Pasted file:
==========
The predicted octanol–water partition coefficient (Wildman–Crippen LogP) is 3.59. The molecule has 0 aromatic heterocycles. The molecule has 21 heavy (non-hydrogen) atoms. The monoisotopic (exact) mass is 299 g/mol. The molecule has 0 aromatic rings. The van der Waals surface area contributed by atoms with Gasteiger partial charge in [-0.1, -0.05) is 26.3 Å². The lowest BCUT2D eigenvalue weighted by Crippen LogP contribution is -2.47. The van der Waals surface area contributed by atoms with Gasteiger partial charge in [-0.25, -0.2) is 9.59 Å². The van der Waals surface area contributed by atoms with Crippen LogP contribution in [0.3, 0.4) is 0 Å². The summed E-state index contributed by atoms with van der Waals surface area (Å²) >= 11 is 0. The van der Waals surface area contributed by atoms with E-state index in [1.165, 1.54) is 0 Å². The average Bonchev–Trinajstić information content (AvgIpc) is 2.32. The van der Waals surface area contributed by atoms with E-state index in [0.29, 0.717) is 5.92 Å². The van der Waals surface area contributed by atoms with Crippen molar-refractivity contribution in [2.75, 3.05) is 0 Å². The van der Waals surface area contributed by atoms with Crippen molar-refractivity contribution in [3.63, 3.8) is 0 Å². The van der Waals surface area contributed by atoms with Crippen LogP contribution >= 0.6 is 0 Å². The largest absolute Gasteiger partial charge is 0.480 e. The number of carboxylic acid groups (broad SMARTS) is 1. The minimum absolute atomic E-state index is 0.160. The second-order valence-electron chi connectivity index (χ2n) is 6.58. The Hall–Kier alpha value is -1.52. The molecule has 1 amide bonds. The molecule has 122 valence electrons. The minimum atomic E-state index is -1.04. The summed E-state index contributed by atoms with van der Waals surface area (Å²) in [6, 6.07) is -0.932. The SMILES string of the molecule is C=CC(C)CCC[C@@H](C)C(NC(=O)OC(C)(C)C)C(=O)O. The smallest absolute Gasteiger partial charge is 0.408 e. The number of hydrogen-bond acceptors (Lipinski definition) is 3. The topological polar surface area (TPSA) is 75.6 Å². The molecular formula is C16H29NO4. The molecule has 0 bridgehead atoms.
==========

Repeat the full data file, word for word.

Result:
The predicted octanol–water partition coefficient (Wildman–Crippen LogP) is 3.59. The molecule has 0 aromatic heterocycles. The molecule has 21 heavy (non-hydrogen) atoms. The monoisotopic (exact) mass is 299 g/mol. The molecule has 0 aromatic rings. The van der Waals surface area contributed by atoms with Gasteiger partial charge in [-0.1, -0.05) is 26.3 Å². The lowest BCUT2D eigenvalue weighted by Crippen LogP contribution is -2.47. The van der Waals surface area contributed by atoms with Gasteiger partial charge in [-0.25, -0.2) is 9.59 Å². The van der Waals surface area contributed by atoms with Crippen LogP contribution in [0.3, 0.4) is 0 Å². The summed E-state index contributed by atoms with van der Waals surface area (Å²) >= 11 is 0. The van der Waals surface area contributed by atoms with E-state index in [1.165, 1.54) is 0 Å². The average Bonchev–Trinajstić information content (AvgIpc) is 2.32. The van der Waals surface area contributed by atoms with E-state index in [0.29, 0.717) is 5.92 Å². The van der Waals surface area contributed by atoms with Crippen molar-refractivity contribution in [2.75, 3.05) is 0 Å². The van der Waals surface area contributed by atoms with Crippen molar-refractivity contribution in [3.63, 3.8) is 0 Å². The van der Waals surface area contributed by atoms with Crippen LogP contribution >= 0.6 is 0 Å². The largest absolute Gasteiger partial charge is 0.480 e. The number of carboxylic acid groups (broad SMARTS) is 1. The minimum absolute atomic E-state index is 0.160. The second-order valence-electron chi connectivity index (χ2n) is 6.58. The Hall–Kier alpha value is -1.52. The molecule has 1 amide bonds. The molecule has 122 valence electrons. The minimum atomic E-state index is -1.04. The summed E-state index contributed by atoms with van der Waals surface area (Å²) in [6, 6.07) is -0.932. The SMILES string of the molecule is C=CC(C)CCC[C@@H](C)C(NC(=O)OC(C)(C)C)C(=O)O. The smallest absolute Gasteiger partial charge is 0.408 e. The number of hydrogen-bond acceptors (Lipinski definition) is 3. The topological polar surface area (TPSA) is 75.6 Å². The molecular formula is C16H29NO4. The molecule has 0 bridgehead atoms.